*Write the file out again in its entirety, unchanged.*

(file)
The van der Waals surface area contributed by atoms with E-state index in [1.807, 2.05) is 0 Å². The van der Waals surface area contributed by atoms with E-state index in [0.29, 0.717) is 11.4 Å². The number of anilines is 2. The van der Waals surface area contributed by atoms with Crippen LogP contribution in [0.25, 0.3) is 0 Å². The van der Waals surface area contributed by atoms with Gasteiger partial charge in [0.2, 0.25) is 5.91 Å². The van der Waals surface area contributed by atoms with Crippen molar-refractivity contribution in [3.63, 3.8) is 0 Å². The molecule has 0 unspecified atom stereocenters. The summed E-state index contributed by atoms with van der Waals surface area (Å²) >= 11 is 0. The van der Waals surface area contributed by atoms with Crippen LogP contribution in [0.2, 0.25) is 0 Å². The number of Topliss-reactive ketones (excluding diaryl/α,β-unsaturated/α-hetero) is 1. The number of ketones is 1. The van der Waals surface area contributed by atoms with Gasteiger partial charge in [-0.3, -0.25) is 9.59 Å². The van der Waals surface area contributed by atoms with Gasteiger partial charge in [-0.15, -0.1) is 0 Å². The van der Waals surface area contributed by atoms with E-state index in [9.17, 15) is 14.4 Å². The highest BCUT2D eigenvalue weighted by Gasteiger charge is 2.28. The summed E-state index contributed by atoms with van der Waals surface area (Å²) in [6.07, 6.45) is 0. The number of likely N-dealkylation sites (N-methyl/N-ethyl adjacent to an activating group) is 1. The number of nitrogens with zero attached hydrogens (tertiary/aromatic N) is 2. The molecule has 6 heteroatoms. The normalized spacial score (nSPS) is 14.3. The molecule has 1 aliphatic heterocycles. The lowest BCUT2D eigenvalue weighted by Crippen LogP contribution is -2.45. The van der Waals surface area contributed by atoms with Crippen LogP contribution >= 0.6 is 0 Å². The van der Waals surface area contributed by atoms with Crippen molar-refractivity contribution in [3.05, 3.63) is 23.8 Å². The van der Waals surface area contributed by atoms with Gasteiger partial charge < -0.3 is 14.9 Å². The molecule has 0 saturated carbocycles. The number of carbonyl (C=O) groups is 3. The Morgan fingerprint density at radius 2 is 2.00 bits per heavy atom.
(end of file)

The van der Waals surface area contributed by atoms with E-state index in [1.807, 2.05) is 0 Å². The van der Waals surface area contributed by atoms with E-state index in [0.29, 0.717) is 11.4 Å². The number of anilines is 2. The van der Waals surface area contributed by atoms with Crippen LogP contribution in [0.25, 0.3) is 0 Å². The van der Waals surface area contributed by atoms with Gasteiger partial charge in [0.2, 0.25) is 5.91 Å². The van der Waals surface area contributed by atoms with Crippen molar-refractivity contribution in [3.63, 3.8) is 0 Å². The molecule has 0 unspecified atom stereocenters. The summed E-state index contributed by atoms with van der Waals surface area (Å²) >= 11 is 0. The van der Waals surface area contributed by atoms with Crippen LogP contribution in [0.2, 0.25) is 0 Å². The number of Topliss-reactive ketones (excluding diaryl/α,β-unsaturated/α-hetero) is 1. The number of ketones is 1. The van der Waals surface area contributed by atoms with Gasteiger partial charge in [-0.3, -0.25) is 9.59 Å². The van der Waals surface area contributed by atoms with Gasteiger partial charge in [-0.15, -0.1) is 0 Å². The van der Waals surface area contributed by atoms with E-state index in [9.17, 15) is 14.4 Å². The highest BCUT2D eigenvalue weighted by Gasteiger charge is 2.28. The summed E-state index contributed by atoms with van der Waals surface area (Å²) in [6.07, 6.45) is 0. The number of likely N-dealkylation sites (N-methyl/N-ethyl adjacent to an activating group) is 1. The number of nitrogens with zero attached hydrogens (tertiary/aromatic N) is 2. The molecule has 6 heteroatoms. The normalized spacial score (nSPS) is 14.3. The molecule has 1 aliphatic heterocycles. The lowest BCUT2D eigenvalue weighted by Crippen LogP contribution is -2.45. The van der Waals surface area contributed by atoms with Crippen LogP contribution >= 0.6 is 0 Å². The van der Waals surface area contributed by atoms with Crippen molar-refractivity contribution in [3.05, 3.63) is 23.8 Å². The van der Waals surface area contributed by atoms with Gasteiger partial charge < -0.3 is 14.9 Å². The molecule has 0 saturated carbocycles. The number of carbonyl (C=O) groups is 3. The Morgan fingerprint density at radius 2 is 2.00 bits per heavy atom.